# 4.3: Planar Transmission Line Structures

$$\newcommand{\vecs}[1]{\overset { \scriptstyle \rightharpoonup} {\mathbf{#1}} }$$ $$\newcommand{\vecd}[1]{\overset{-\!-\!\rightharpoonup}{\vphantom{a}\smash {#1}}}$$$$\newcommand{\id}{\mathrm{id}}$$ $$\newcommand{\Span}{\mathrm{span}}$$ $$\newcommand{\kernel}{\mathrm{null}\,}$$ $$\newcommand{\range}{\mathrm{range}\,}$$ $$\newcommand{\RealPart}{\mathrm{Re}}$$ $$\newcommand{\ImaginaryPart}{\mathrm{Im}}$$ $$\newcommand{\Argument}{\mathrm{Arg}}$$ $$\newcommand{\norm}[1]{\| #1 \|}$$ $$\newcommand{\inner}[2]{\langle #1, #2 \rangle}$$ $$\newcommand{\Span}{\mathrm{span}}$$ $$\newcommand{\id}{\mathrm{id}}$$ $$\newcommand{\Span}{\mathrm{span}}$$ $$\newcommand{\kernel}{\mathrm{null}\,}$$ $$\newcommand{\range}{\mathrm{range}\,}$$ $$\newcommand{\RealPart}{\mathrm{Re}}$$ $$\newcommand{\ImaginaryPart}{\mathrm{Im}}$$ $$\newcommand{\Argument}{\mathrm{Arg}}$$ $$\newcommand{\norm}[1]{\| #1 \|}$$ $$\newcommand{\inner}[2]{\langle #1, #2 \rangle}$$ $$\newcommand{\Span}{\mathrm{span}}$$$$\newcommand{\AA}{\unicode[.8,0]{x212B}}$$

Two planar transmission line structures are shown in Figure $$\PageIndex{1}$$. The reason these are so popular is that they can be mass produced. For the microstrip line in Figure $$\PageIndex{1}$$(a) the fabrication process begins with a dielectric sheet with solid metal layers on the top and bottom. One of these is covered with a photosensitive material, called a photoresist, exposed to a prepared pattern that defines the interconnect line network, then the photoresist is developed and the unexposed (or exposed, depending on whether the photoresist is positive or negative) metal on one side is etched away. The stripline in Figure $$\PageIndex{1}$$(b) is fabricated similarly to microstrip but followed by one more step in which a dielectric sheet with a ground plane only is bonded on top.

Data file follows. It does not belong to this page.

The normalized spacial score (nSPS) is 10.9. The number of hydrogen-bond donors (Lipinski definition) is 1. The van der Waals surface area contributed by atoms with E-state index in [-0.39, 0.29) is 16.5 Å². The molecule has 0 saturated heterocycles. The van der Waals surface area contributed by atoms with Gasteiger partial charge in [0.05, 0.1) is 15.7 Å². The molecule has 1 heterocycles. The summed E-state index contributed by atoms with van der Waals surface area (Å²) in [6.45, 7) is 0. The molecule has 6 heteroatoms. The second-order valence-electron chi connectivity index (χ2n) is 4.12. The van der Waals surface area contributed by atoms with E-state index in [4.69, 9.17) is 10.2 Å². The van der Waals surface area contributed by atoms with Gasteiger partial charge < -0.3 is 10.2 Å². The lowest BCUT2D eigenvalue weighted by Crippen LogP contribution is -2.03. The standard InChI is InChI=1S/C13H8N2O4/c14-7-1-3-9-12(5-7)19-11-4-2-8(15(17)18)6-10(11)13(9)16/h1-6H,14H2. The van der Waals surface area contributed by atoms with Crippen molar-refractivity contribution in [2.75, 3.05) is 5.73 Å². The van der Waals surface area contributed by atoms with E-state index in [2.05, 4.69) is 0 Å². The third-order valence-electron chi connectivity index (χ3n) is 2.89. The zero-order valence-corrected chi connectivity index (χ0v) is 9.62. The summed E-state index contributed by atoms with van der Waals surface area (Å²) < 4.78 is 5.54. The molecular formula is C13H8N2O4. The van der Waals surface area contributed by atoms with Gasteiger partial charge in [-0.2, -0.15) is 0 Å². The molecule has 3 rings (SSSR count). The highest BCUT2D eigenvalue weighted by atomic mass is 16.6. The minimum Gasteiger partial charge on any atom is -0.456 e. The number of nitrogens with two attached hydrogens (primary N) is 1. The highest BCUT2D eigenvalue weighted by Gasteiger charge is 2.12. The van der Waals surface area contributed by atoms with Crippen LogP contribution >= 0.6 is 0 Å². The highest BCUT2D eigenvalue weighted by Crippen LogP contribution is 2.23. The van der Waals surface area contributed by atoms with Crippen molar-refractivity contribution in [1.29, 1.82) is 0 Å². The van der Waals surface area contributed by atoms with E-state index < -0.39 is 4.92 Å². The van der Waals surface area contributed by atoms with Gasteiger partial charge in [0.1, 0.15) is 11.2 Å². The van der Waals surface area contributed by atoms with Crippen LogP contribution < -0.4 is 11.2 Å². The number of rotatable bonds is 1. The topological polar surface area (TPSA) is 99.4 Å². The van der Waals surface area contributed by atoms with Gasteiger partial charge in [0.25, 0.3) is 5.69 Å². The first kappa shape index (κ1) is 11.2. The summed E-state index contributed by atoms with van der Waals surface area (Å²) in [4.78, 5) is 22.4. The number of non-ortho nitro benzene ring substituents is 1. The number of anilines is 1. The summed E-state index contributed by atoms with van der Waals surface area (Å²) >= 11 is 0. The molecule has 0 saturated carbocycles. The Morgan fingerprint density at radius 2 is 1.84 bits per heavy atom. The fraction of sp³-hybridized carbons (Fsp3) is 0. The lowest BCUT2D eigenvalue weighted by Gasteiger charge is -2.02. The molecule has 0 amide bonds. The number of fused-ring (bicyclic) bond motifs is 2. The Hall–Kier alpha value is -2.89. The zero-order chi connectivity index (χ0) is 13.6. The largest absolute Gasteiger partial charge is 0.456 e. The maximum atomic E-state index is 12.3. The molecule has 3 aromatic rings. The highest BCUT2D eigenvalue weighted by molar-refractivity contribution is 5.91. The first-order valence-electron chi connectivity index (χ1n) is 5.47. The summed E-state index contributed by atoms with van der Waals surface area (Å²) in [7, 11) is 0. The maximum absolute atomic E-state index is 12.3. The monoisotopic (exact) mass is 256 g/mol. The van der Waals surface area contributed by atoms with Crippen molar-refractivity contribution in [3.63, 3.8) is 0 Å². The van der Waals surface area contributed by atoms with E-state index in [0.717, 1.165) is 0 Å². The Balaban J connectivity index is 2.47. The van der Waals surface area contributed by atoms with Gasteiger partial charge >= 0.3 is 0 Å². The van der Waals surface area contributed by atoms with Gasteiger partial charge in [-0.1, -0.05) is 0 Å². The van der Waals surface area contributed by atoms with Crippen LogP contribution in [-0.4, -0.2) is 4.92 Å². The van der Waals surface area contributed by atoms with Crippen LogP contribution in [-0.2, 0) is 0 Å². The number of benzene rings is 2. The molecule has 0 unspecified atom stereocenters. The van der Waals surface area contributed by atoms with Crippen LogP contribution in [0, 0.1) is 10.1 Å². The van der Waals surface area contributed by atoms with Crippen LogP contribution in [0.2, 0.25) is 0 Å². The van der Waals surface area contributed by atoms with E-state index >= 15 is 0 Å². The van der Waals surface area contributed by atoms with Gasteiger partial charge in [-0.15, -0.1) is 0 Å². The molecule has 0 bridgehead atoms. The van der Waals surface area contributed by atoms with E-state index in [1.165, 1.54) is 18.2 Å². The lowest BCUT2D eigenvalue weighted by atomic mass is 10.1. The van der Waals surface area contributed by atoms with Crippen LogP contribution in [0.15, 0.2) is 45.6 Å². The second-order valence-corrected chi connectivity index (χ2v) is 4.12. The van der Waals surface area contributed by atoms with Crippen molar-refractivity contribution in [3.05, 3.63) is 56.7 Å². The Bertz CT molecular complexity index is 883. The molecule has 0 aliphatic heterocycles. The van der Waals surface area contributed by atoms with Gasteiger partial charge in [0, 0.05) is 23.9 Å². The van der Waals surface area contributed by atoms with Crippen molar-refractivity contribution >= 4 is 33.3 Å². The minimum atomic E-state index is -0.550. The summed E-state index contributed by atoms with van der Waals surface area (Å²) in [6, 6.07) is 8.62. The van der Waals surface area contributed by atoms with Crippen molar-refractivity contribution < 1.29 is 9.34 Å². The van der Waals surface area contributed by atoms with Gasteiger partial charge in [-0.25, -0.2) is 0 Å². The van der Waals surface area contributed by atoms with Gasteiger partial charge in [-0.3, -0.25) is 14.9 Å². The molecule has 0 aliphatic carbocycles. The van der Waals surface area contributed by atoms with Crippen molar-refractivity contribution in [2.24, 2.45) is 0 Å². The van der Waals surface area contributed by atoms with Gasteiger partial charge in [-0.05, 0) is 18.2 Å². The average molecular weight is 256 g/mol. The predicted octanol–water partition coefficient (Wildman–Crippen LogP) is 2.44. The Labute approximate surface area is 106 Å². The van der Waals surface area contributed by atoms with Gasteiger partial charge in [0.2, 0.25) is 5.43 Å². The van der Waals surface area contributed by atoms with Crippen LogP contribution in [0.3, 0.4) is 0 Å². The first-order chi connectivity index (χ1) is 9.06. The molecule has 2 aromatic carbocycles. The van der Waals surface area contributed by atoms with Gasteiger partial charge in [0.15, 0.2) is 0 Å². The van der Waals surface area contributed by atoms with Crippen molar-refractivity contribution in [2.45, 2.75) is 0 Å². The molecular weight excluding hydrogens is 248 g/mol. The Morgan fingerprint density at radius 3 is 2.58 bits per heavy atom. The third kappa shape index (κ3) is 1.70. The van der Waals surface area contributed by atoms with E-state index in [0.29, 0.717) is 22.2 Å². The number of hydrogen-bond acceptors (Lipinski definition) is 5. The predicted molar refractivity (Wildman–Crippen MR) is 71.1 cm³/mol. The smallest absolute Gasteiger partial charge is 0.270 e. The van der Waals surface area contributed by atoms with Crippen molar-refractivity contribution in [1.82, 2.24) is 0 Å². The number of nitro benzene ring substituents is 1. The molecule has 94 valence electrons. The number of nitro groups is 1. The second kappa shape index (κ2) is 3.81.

The most important planar transmission line structures are shown in Figure $$\PageIndex{2}$$. With the homogeneous lines virtually all of the fields are in the plane transverse to the direction of propagation (i.e., the longitudinal direction). Transmission lines where the longitudinal fields are almost insignificant are referred to as supporting a TEM mode, and they are called TEM lines.

The most important inhomogeneous lines are shown in Figure $$\PageIndex{2}$$(a–c). The main difference between the two sets of configurations (homogeneous and inhomogeneous) is the frequency-dependent variation of the EM field distributions with inhomogeneous lines. With inhomogeneous lines, the EM fields are not confined entirely to the transverse plane even if the conductors are perfect. However, they are largely confined to the transverse plane and so these lines are called quasi-TEM lines. The actual choice of structure depends on several factors, including operating frequency and the type of substrate and metallization system available. This book focuses on microstrip as it is by far the most commonly used planar transmission line.

Figure $$\PageIndex{1}$$: Planar transmission lines.

Figure $$\PageIndex{2}$$: Cross sections of several homogeneous and inhomogeneous planar transmission line structures.

This page titled 4.3: Planar Transmission Line Structures is shared under a CC BY-NC license and was authored, remixed, and/or curated by Michael Steer.